Korean Football Association will cancel games because of fine dust

Browsing through the Asian English language articles as I do each morning yesterday one story stood out. This one, in particular, was of interest due to its uniqueness it caught my eye. 

The KFA (Korean Football Association) has announced it will postpone games in future if there are high levels of fine dust in the air. Professional football matches called-off because of dust is something I have never heard of happening before. Images appeared in my head of the football association calling the clubs and saying, “right lads, games are off the dust is out, but this is not any dust…this dust is fine!” That was until I looked it up later in the day and realised it can be extremely hazardous.

So what is fine dust? What exactly makes this fine dust so hazardous compared to ordinary bog-standard dust? When I got round to researching the matter, I was directed gleefully to Wikipedia for a precise and concise explanation. 

Fine dust is mixed up from the deserts of Mongolia, Northern China and Kazakhstan. The wind then blasts it over from China where it manages to pick up, collect and store various pollutants and bacteria such as:  soot, ash, carbon monoxide, and other toxic pollutants including heavy metals (such as mercury, cadmium, chromium, arsenic, lead, zinc, copper) and other carcinogens, viruses, bacteria, fungi, pesticides, antibiotics, asbestos, herbicides, plastic ingredients. There is that concise explanation I was talking about. 

Areas affected by the fine dust can see an increase in various health problems including sore throats or asthma even in people who were previously healthy. This happens with fine dust and not bog standard ordinary dust because it manages to work its way into our lungs, where normal coarse dust is too thick to do so. After inhalation, it can cause long-term scarring of lung tissue as well as induce cancer and lung disease.

This dust is the same stuff that occasionally appears on BBC news accompanying the headlines, “Beijing under smog haze – air pollution at dangerous levels”. Countries with close proximity to China are always going to be affected by the amount of pollution pumped out from Chinese cities, they have tried to combat it by planting trees but it has been reported that their attempts have been failing as all the trees are not lasting which doesn’t leave enough left to suck up the level of pollution being pumped into the air.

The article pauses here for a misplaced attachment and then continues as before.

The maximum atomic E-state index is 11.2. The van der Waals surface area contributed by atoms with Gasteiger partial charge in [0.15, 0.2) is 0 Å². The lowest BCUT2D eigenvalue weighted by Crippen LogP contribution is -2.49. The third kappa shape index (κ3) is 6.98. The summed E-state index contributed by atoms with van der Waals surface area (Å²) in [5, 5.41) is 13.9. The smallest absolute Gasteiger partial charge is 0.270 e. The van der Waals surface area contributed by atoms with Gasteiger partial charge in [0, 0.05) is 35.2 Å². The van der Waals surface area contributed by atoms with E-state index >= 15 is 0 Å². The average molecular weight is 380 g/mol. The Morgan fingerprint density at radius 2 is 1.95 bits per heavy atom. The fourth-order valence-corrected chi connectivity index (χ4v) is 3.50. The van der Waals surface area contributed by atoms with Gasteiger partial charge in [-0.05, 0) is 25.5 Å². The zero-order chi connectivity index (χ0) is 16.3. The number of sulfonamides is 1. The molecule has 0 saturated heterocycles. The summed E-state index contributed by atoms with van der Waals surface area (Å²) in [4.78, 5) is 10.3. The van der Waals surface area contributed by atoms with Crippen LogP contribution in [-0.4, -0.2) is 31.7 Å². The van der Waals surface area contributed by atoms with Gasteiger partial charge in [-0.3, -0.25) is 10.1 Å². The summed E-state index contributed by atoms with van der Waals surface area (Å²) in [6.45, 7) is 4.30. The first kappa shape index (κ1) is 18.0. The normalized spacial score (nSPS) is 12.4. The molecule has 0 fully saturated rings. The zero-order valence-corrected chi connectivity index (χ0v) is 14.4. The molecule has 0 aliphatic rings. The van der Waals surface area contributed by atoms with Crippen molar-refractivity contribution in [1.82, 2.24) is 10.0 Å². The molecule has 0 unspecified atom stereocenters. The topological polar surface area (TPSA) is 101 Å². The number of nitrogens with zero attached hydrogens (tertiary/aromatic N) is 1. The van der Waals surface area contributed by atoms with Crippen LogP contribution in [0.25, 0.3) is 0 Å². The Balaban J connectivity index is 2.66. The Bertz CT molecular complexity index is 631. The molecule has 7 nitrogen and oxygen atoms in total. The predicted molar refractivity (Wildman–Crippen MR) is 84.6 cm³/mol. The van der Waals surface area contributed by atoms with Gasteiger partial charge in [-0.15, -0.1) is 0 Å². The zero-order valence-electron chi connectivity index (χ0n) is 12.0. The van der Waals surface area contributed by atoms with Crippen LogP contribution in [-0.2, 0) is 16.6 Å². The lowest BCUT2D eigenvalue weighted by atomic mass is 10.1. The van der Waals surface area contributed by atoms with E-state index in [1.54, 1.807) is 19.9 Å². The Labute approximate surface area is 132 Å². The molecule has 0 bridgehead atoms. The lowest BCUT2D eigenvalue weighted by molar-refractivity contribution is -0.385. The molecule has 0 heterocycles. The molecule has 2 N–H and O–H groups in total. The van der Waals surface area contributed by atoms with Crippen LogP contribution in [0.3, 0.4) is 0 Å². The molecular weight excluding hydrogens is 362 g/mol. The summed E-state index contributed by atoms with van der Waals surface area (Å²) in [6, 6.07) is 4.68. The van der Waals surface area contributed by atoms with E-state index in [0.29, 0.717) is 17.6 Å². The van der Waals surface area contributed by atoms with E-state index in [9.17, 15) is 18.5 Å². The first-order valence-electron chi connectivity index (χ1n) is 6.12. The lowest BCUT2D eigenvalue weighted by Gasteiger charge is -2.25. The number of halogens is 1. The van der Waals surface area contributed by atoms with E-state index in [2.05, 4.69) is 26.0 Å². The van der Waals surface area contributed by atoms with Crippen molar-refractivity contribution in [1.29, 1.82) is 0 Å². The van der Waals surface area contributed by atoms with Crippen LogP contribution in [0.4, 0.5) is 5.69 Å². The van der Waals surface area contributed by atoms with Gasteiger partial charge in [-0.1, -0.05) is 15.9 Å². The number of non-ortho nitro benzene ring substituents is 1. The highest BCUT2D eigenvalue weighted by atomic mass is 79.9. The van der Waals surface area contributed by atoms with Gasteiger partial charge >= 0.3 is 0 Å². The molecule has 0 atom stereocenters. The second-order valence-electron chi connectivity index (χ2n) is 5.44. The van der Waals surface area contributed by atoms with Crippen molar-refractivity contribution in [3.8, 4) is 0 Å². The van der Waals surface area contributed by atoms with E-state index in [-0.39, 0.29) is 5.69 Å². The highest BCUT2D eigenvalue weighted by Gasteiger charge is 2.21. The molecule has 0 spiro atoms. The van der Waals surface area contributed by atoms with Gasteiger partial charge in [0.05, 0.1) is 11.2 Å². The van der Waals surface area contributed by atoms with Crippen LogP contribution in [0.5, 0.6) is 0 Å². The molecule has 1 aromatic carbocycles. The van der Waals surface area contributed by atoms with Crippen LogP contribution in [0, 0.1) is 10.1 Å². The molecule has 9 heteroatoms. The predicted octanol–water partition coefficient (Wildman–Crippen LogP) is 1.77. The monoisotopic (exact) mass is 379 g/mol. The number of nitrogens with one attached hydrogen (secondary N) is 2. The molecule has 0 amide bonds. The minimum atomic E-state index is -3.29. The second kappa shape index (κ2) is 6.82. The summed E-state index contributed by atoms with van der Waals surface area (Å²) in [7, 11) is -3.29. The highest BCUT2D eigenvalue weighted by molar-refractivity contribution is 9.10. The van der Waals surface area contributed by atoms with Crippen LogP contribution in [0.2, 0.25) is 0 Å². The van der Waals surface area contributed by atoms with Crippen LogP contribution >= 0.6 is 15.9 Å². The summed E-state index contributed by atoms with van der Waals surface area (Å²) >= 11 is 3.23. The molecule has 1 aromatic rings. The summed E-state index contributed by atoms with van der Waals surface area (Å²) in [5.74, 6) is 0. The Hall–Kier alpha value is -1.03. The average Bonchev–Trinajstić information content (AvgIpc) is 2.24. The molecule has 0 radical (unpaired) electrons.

As South Korea is one of the few countries that share close proximity to China, then it is no wonder that they suffer badly from this problem. Whatever solution South Korea attempt to come up with, it is unlikely to help as this kind of problem needs to be fixed at the root of the cause. China is unlikely to get this under control any time soon so it’s likely that the countries closest to China will continue to suffer.

South Korea’s decision regarding this issue might sound drastic to outsiders or people who haven’t lived in the region. I can testify that the smoggy haze from China is awful, as I am someone who lives in a country close to China too in Taiwan we often suffer from this issue but I didn’t know what it was until I read this article. Those days the haze takes hold visibility is extremely low, my eyes sting and the air is horrid, verging on putrid especially when riding my scooter to work, and then home again.

If South Korea gets it worse than Taiwan then they are taking the correct decision without a doubt.

Post a Comment

Previous Post Next Post